10/01/2016 12:28 pm ET Updated Dec 06, 2017

Debunking The Common Myths About Web Development


So you want to be a developer. Well, it is not as easy as you think.

In case you are one of those who think that you can just pick and choose any programming language in any of the many available disciplines, be it mobile, web, API. Then continue the journey by learning more and adding to your skills as long as your passion and creativity can sustain you.
Sorry to bust your bubble, but it is not that straight forward.

Not quite.

Being a web developer, like many other human endeavors, is prone to irrational arguments, emotional overreach and yes, unfounded yet long-standing myths.

These myths have led many would-be-programmers astray with their false assumptions and downright outrageous misconceptions about what you need to know and who you need to be to be considered a real web developer.

Some of these myths would be laughable if the damage they cause wasn't so real. So below, I have taken time to debunk a few of these myths for the sake of our intellectual sanity and so we avoid the misdirection that they so often provide us with.

1. You have to begin coding at a really young age

This is a very common misconception. Yes, it is true that many programmers are young, but there are just as many of them in their forties, fifties and older. This misconception is largely fueled by the media.

Prior to the break of the millennium, young innovators were not considered to be immature, irresponsible and not worthy of a cent in investment money. In fact, as early as 2005, young founders, innovators and programmers were a marginalized group.

Fast forward to today and the script has been flipped; now you are considered 'old' if you begin after the age of 18 - at least in the eyes of the media.

Check out the stories of Alan Turing, Grace Hopper and Brian Kernighan for some much needed motivation.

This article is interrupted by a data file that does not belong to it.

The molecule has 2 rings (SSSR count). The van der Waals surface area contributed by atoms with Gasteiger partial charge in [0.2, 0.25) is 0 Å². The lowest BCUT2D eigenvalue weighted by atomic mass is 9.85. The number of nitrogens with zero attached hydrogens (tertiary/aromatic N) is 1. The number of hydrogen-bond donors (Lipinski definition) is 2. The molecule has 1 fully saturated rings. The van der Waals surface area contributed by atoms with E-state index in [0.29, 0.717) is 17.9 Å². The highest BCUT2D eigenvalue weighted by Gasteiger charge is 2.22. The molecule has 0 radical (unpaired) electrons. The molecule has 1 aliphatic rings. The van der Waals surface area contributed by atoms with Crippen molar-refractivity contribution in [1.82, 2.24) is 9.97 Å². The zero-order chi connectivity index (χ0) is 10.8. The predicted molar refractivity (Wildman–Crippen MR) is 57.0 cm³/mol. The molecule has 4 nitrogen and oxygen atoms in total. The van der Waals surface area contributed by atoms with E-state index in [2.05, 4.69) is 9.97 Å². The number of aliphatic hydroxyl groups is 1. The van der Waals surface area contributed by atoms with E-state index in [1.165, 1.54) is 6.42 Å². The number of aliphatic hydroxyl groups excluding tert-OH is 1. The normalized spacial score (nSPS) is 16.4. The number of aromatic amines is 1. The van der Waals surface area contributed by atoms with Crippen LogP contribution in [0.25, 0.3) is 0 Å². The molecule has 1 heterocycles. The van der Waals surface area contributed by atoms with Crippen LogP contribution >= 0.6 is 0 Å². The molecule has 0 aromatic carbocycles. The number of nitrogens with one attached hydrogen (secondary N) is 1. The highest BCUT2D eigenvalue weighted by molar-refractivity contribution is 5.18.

There is no right age to start programming; the right time is whenever you are ready.

2. You need to be a genius

Wrong again. I am a web developer, and have worked with many other developers over the years from different countries and languages and I can't think of one of them who is a 'genius'. I am not saying that there are no Einstein-like programmers; we all know that there are. But this group of geniuses is more the exception than the rule.

In reality, most programmers are simply people who have a passion for problem solving, computers, computing, and this passion fueled them to get better and better every day.
Often times, this misconception comes from everybody else, not programmers. We see someone that came up with a ground breaking innovation and we automatically put them up on a pedestal and proclaim them better than everybody else.

Most programmers are actually quiet and teachable people who are not really interested in taking credit for their work.

3. Men are better programmers

This myth has no basis in reality whatsoever. It will alarm you even more if you knew the foundational roles that women have played in the tech industry.

Grace Hopper invented the first compiler. Ada Lovelace is considered the first computer programmer. The first computer language, FORMAC was developed by Jean Sammet at IBM. Sister Mary Kenneth Keller was part of the team that came up with BASIC.

Need I say more?

Yes, today the tech industry is heavily biased towards men. The statistics stretch beyond the workplace back to the university days where females do not constitute up to 20% of computer science graduates.
The tragedy is that most women have come to hold this bias as truth.
But it is just myth ladies, nothing more.

4. You've created a website so you are a developer

No you are not. If you created a site it just means you created a site, nothing more. Being a web developer is not that simple. It requires you to become adept in a wide range of skills and to work at updating and refreshing said skills regularly. Being a web developer is hard work, just like any other worthwhile pursuit in life.

Now, to be fair, if you have created a website you are on the way to becoming a web developer. To continue on this part you need to study key books, read key blogs, attend conferences to learn from the old heads and yes, experiment with a wide range of tools and technologies and yes, build a lot of sites.

Web development is a tough discipline, but the challenges it poses are surmountable if you have the passion and the continued knowledge.

5. Once a site is built, it's finished

In many ways, a site is like a human being; it is a living, breathing organism that needs constant care to stay alive and functional.

Think of a web developer as a nanny; his job extends far beyond just putting up a site. Many companies employ developers round the clock to ensure that their sites operate seamlessly without glitches.

Even if your site has low traffic, it still needs someone to keep an eye on its functionality. That is a web developer; he keeps your site alive and running.

Image Credit: Cherry Dev